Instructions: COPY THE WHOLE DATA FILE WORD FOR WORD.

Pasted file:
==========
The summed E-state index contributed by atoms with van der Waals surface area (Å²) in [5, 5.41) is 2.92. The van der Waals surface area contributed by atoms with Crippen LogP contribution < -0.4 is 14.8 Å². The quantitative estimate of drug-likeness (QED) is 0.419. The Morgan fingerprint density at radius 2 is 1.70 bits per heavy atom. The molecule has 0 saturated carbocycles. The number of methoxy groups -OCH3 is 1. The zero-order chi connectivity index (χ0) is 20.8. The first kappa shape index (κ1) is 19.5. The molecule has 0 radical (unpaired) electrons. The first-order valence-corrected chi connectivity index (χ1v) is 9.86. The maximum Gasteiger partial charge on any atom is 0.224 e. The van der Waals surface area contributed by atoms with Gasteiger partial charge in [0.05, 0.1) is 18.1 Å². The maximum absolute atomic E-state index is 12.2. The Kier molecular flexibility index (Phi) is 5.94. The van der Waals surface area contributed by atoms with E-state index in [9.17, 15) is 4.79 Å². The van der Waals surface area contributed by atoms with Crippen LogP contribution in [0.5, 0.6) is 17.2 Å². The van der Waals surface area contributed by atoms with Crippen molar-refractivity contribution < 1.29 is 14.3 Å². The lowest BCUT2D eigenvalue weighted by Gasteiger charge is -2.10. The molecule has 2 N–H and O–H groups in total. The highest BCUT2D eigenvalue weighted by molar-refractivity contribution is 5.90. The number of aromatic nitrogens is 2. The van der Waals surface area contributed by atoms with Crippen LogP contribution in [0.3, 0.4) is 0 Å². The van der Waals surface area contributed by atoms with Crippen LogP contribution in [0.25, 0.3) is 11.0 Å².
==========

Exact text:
The summed E-state index contributed by atoms with van der Waals surface area (Å²) in [5, 5.41) is 2.92. The van der Waals surface area contributed by atoms with Crippen LogP contribution < -0.4 is 14.8 Å². The quantitative estimate of drug-likeness (QED) is 0.419. The Morgan fingerprint density at radius 2 is 1.70 bits per heavy atom. The molecule has 0 saturated carbocycles. The number of methoxy groups -OCH3 is 1. The zero-order chi connectivity index (χ0) is 20.8. The first kappa shape index (κ1) is 19.5. The molecule has 0 radical (unpaired) electrons. The first-order valence-corrected chi connectivity index (χ1v) is 9.86. The maximum Gasteiger partial charge on any atom is 0.224 e. The van der Waals surface area contributed by atoms with Gasteiger partial charge in [0.05, 0.1) is 18.1 Å². The maximum absolute atomic E-state index is 12.2. The Kier molecular flexibility index (Phi) is 5.94. The van der Waals surface area contributed by atoms with E-state index in [9.17, 15) is 4.79 Å². The van der Waals surface area contributed by atoms with Crippen LogP contribution in [0.5, 0.6) is 17.2 Å². The van der Waals surface area contributed by atoms with Crippen molar-refractivity contribution < 1.29 is 14.3 Å². The lowest BCUT2D eigenvalue weighted by Gasteiger charge is -2.10. The molecule has 2 N–H and O–H groups in total. The highest BCUT2D eigenvalue weighted by molar-refractivity contribution is 5.90. The number of aromatic nitrogens is 2. The van der Waals surface area contributed by atoms with Crippen LogP contribution in [0.3, 0.4) is 0 Å². The van der Waals surface area contributed by atoms with Crippen LogP contribution in [0.25, 0.3) is 11.0 Å².